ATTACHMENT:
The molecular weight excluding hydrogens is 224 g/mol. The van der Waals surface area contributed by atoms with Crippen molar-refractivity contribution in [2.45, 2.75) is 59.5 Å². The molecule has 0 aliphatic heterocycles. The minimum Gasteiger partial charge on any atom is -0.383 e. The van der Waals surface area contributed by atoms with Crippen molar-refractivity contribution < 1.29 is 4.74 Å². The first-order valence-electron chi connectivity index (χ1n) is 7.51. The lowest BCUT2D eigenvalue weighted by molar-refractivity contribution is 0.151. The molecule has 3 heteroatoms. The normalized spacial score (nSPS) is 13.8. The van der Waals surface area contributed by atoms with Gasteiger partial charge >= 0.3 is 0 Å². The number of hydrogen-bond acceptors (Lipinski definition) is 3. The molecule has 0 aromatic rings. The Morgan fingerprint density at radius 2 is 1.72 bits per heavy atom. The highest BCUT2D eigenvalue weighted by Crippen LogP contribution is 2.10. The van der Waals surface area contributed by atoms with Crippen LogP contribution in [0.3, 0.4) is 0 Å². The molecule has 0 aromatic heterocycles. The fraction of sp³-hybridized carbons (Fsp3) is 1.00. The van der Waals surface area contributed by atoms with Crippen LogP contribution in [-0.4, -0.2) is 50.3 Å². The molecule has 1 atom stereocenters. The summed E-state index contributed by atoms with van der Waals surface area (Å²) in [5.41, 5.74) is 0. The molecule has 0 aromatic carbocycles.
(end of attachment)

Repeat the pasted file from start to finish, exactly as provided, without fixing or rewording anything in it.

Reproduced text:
The molecular weight excluding hydrogens is 224 g/mol. The van der Waals surface area contributed by atoms with Crippen molar-refractivity contribution in [2.45, 2.75) is 59.5 Å². The molecule has 0 aliphatic heterocycles. The minimum Gasteiger partial charge on any atom is -0.383 e. The van der Waals surface area contributed by atoms with Crippen molar-refractivity contribution < 1.29 is 4.74 Å². The first-order valence-electron chi connectivity index (χ1n) is 7.51. The lowest BCUT2D eigenvalue weighted by molar-refractivity contribution is 0.151. The molecule has 3 heteroatoms. The normalized spacial score (nSPS) is 13.8. The van der Waals surface area contributed by atoms with Gasteiger partial charge >= 0.3 is 0 Å². The number of hydrogen-bond acceptors (Lipinski definition) is 3. The molecule has 0 aromatic rings. The Morgan fingerprint density at radius 2 is 1.72 bits per heavy atom. The highest BCUT2D eigenvalue weighted by Crippen LogP contribution is 2.10. The van der Waals surface area contributed by atoms with Crippen LogP contribution in [0.3, 0.4) is 0 Å². The molecule has 0 aromatic heterocycles. The fraction of sp³-hybridized carbons (Fsp3) is 1.00. The van der Waals surface area contributed by atoms with Crippen LogP contribution in [-0.4, -0.2) is 50.3 Å². The molecule has 1 atom stereocenters. The summed E-state index contributed by atoms with van der Waals surface area (Å²) in [5.41, 5.74) is 0. The molecule has 0 aromatic carbocycles.